Sunday, December 28, 2008
In this New York Times commentary by Peter Goodman, you get a couple more metaphors for the ongoing economic crisis and the stimulative responses by government - one good, one bad - along with about as good a rationalization as you are likely to hear for why contemporary economics is unique in the world in that, to borrow a phrase from the world of medicine, the cause and the cure for an illness are one-and-the-same.
So it may seem perverse that in this new era of reckoning — with consumers finally tapped out, government coffers lean and banks paralyzed by fear — many economists have concluded that the appropriate medicine is a fresh dose of the very course that delivered the disarray: Spend without limit. Print money today, fret about the consequences tomorrow. Otherwise, invite a loss of jobs and business failures that could cripple the nation for years.To the uninitiated, say, someone observing the Earth from afar and knowing nothing about our monetary history, it must surely seem like madness.
How can more easy money be the solution to the problems caused by too much easy money?
That question must have been asked a hundred times here over the last year.
On to the metaphors - first the good one:
“We got into this mess to a considerable extent by overborrowing,” said Martin N. Baily, a chairman of the Council of Economic Advisers under President Clinton and now a fellow at the Brookings Institution. “Now, we’re saying, ‘Well, O.K., let’s just borrow a bunch more, and that will help us get out of this mess.’ It’s like a drunk who says, ‘Give me a bottle of Scotch, and then I’ll be O.K. and I won’t have to drink anymore.’ Eventually, we have to get off this binge of borrowing.”Oh, there's Peter again - he's everywhere these days...
Some argue that the moment for sobriety is long overdue, and postponing it further only increases the ultimate costs. “Our government doesn’t have enough spare cash to bail out a lemonade stand,” declared Peter Schiff president of Euro Pacific Capital, a Connecticut-based trading house. “Our standard of living must decline to reflect years of reckless consumption and the disintegration of our industrial base. Only by swallowing this tough medicine now will our sick economy ever recover.”
A lower standard of living is a pretty tough to sell for politicians - at least for those who are seeking another term in office, which, as I understand it, is job one for most elected officials.
That would be quite remarkable though, wouldn't it?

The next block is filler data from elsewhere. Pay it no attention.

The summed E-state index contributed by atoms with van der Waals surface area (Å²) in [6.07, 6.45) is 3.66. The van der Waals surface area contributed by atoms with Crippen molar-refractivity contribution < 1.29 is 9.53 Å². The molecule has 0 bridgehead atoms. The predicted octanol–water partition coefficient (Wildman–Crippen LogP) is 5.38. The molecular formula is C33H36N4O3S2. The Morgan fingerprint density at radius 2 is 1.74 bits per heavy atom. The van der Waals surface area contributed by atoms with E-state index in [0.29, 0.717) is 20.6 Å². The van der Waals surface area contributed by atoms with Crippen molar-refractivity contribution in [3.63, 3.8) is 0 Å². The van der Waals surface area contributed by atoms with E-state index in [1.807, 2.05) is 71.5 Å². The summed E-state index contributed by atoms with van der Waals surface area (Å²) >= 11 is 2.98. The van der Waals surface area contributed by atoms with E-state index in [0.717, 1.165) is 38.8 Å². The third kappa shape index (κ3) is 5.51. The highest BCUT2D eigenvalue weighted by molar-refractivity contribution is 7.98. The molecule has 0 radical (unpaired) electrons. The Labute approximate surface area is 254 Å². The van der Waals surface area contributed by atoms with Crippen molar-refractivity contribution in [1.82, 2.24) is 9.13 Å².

If, at his inauguration, Barack Obama calls for a collective acceptance of our declining standard of living as part of our new role in the global economy.
Nah. Change like that would be a bit much. 'Tis better to stick with what has always worked in the past - the bad metaphor - the economy as a sick patient rather than someone with a serious drinking problem.
But most economists cast such thinking as recklessly extreme, akin to putting an obese person on a painful diet in the name of long-term health just as they are fighting off a potentially lethal infection. In the dominant view, now is no time for austerity — not with paychecks disappearing from the economy and gyrating markets wiping out retirement savings. Not with the financial system in virtual lockdown, and much of the world in a similar state of retrenchment, shrinking demand for American goods and services.Ultimately, the drunk metaphor is much more convincing, but even Mr. Baily comes around to the view that maybe more alcohol really is the best course of action:
Since the Great Depression, the conventional prescription for such times is to have the government step in and create demand by cycling its dollars through the economy, generating jobs and business opportunities. That such dollars must be borrowed is hardly ideal, adding to the long-term strains on the nation. But the immediate risks of not spending them could be grave.
“This is a dangerous situation,” says Mr. Baily, essentially arguing that the drunk must be kept in Scotch a while longer, lest he burn down the neighborhood in the midst of a crisis. “The risks of things actually getting worse and us going into a really severe recession are high. We need to get more money out there now.”Yes, we really do need more money out there now.
We'll set about fixing things the next time around - after the current crisis has passed, when the drunk is back on his feet again.